Glaucoma Medications in the Tube Versus Trabeculectomy Study

I read with interest the paper by Gedde and associates presenting the Tube versus Trabeculectomy Trial. One of the issues discussed was the number of glaucoma medications. At the first postoperative year, the number of antiglaucoma medications in the tube group was 1.3 ± 1.3 and in the trabeculectomy group was 0.5 ± 0.9 ( P < .001). These figures at the end of third year were 1.3 ± 1.3 in the tube group and 1.0 ± 1.5 in the trabeculectomy group ( P < .30). In the articles discussing this trial, one of the important points was the necessity for more glaucoma medications over the first year in the tube group.

Imaizumi and associates recommended assigning 1 point for each topical antiglaucoma medication and 2 points for oral acetazolamide. This seems rational because the effects of systemic carbonic anhydrase inhibitors are greater than those of the topical forms. In the case of fixed-combination antiglaucoma drugs, applying such a rule may be legitimate. For example, a patient in the tube group who received timolol and dorzolamide is comparable with another patient in the trabeculectomy group who received a fixed combination of timolol and dorzolamide. It is not logical to assign 1 point to each drop and then to compare the medications between groups. It has been demonstrated that the intraocular pressure reduction of fixed combination drugs has been greater or at least the same as simultaneous use of each component in separate bottles. It does not seem practical to depict and compare all medications between groups. Assigning 2 points for systemic and fixed-combination antiglaucoma medications sounds like a rational solution and may change the result of glaucoma medications in this trial.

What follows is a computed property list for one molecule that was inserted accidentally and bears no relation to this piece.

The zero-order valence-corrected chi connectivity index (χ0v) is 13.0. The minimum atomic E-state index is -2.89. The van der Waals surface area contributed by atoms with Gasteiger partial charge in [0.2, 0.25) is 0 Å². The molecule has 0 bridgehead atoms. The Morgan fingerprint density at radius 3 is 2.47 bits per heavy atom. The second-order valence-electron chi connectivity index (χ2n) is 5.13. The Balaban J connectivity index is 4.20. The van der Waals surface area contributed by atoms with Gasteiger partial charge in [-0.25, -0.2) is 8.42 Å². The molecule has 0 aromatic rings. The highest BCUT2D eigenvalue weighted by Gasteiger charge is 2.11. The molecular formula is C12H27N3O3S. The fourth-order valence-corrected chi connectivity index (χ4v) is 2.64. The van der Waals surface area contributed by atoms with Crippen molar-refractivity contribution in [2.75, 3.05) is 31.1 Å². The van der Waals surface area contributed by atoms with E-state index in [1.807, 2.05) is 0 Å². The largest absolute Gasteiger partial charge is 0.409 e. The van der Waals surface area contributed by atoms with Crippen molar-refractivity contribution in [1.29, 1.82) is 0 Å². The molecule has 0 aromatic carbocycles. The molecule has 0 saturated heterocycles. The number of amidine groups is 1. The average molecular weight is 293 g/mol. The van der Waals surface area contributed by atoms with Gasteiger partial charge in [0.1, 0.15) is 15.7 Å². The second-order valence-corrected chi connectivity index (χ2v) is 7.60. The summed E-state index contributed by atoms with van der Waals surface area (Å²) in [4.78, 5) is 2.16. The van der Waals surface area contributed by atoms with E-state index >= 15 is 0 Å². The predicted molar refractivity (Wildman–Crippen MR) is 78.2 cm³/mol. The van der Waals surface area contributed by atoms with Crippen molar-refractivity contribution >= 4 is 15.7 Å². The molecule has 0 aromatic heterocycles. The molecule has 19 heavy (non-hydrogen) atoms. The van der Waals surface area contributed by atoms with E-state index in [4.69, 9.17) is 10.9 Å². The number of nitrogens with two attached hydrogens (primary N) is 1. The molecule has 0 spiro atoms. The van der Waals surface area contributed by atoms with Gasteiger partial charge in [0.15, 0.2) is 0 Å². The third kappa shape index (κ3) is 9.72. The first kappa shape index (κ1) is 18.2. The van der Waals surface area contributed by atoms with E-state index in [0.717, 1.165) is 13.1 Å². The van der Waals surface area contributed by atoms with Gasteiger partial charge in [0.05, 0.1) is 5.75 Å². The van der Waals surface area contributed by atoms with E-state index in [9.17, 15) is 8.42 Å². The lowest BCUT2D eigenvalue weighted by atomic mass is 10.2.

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Jan 17, 2017 | Posted by in OPHTHALMOLOGY | Comments Off on Glaucoma Medications in the Tube Versus Trabeculectomy Study

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